{
    private $logger;    
    
    public function __construct($logger)
    {
        $this->logger = $logger;
    }

    public function log($level, $message, array $context = array())
    {
        // PSR-3 states that $message should be a string
        $message = (string)$message;

        // map $level to the relevant KLogger method
        switch ($level) {
            case PsrLogLogLevel::EMERGENCY:
                $this->logger->logEmerg($message, $context);
                break;
            case PsrLogLogLevel::ALERT:
                $this->logger->logAlert($message, $context);
                break;
            case PsrLogLogLevel::CRITICAL:
                $this->logger->logCrit($message, $context);
                break;
            case PsrLogLogLevel::ERROR:
                $this->logger->logError($message, $context);
                break;
            case PsrLogLogLevel::WARNING:
                $this->logger->logWarn($message, $context);
                break;
            case PsrLogLogLevel::NOTICE:
                $this->logger->logNotice($message, $context);
                break;
            case PsrLogLogLevel::INFO:
                $this->logger->logInfo($message, $context);
                break;
            case PsrLogLogLevel::DEBUG:
                // KLogger logDebug() method does not accept a second
                // argument
                $this->logger->logDebug($message);
                break;
            default:
                // PSR-3 states that we must throw a
                // PsrLogInvalidArgumentException if we don't
                // recognize the level
                throw new PsrLogInvalidArgumentException(
                    "Unknown severity level"
                );
        }
    }
}

The log() method simply maps the LoggerInterface methods to the respective KLogger methods, and KLogger handles the actual logging activity. By wrapping the KLogger class in this way, we’re able to use it without breaking the LoggerInterface contract.

We can now use the KLogger adapter to work with the Mailer class:

<?php
// create a new KLogger object which will log to the "logs" directory
$klogger = KLogger::instance("logs");

// inject KLoggger to a PSR-3 compatible KloggerAdapter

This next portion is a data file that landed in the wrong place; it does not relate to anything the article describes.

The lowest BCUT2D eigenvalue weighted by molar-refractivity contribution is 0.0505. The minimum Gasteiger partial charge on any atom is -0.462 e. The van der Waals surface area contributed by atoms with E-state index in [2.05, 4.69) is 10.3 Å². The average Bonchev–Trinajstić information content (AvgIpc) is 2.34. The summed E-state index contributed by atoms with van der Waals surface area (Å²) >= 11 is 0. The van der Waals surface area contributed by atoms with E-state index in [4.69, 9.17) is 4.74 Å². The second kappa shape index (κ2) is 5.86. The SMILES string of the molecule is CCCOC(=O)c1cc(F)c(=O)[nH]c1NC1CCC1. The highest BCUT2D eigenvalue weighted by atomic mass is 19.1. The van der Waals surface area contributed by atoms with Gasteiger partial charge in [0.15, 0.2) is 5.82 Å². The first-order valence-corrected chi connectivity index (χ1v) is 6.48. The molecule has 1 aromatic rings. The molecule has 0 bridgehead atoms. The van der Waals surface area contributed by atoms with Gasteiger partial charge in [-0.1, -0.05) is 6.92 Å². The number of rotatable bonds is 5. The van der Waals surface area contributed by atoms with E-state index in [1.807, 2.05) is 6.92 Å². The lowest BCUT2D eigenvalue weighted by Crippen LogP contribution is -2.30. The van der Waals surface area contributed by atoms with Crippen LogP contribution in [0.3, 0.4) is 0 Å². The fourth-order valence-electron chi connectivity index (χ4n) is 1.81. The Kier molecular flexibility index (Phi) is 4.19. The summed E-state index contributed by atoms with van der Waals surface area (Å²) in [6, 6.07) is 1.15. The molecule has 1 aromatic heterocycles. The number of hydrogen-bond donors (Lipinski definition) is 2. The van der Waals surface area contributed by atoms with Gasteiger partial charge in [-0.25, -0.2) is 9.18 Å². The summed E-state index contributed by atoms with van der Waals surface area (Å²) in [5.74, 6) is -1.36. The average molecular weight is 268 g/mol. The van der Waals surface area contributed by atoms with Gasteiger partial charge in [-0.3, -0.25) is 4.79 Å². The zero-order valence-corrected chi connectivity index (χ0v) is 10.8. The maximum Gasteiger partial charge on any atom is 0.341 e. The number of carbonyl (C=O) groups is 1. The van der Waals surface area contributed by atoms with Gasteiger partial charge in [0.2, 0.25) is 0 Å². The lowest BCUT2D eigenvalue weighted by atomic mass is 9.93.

$logger = new LoggerKloggerAdapter($klogger);

// send an email
$mailer = new EmailMailer($logger);
$mailer->sendEmail("email@example.com");

Using the adapter class, we’re able to use KLogger without modifying the Mailer class and still adhering to LoggerInterface.

KLogger doesn’t accept a second argument for debug level messages, so it’s not technically PSR-3 compliant even with an adapter. Extending KLogger to make it fully compatible with PSR-3 would be a trivial task, but one which falls outside the scope of this article. However, it is safe to say that using our adapter class gets us very close to full PSR-3 compliance and allows us to use LoggerInterface with the KLogger class.

Conclusion

In this article we’ve seen how using PSR-3 can help us to write logger-agnostic code which does not depend on a particular logging implementation. Many major PHP projects have already added support for PSR-3, including Monolog, Symfony, and Mustache.php, and other big names such as Drupal are discussing how to best integrate it. As PSR-3 makes logging less of a barrier to code reuse, we should see more libraries and frameworks making proper use of logging to provide useful information to developers.

Will PSR-3 affect how you use logging in your applications? Let us know in the comments section below.

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  • http://harikt.com Hari K T

    Awesome man! with great examples. You rocks!

    • Patrick

      Thanks!

  • http://www.maltblue.com Matthew Setter

    Hey Patrick,
    thanks for a solid post with some pretty meaty examples, as well as links to some great packages. I definitely need to work with some of them.
    Matt

  • Boabramah Ernest

    Post like this actually really comes in handy. You actually explained it well. Thanks

    • Patrick

      Thank you. I’m glad you found it useful.

  • Kise

    Thank you

  • Tony

    The basic idea of the PSR-3 is to provide an interface to solute the violation of DIP. For the unsupported logger, the adapter pattern can be used.

  • http://faizalpribadi.github.com Faizal Pribadi

    Ouw Awesome Guy , Nice Article For Start With PSR3 Log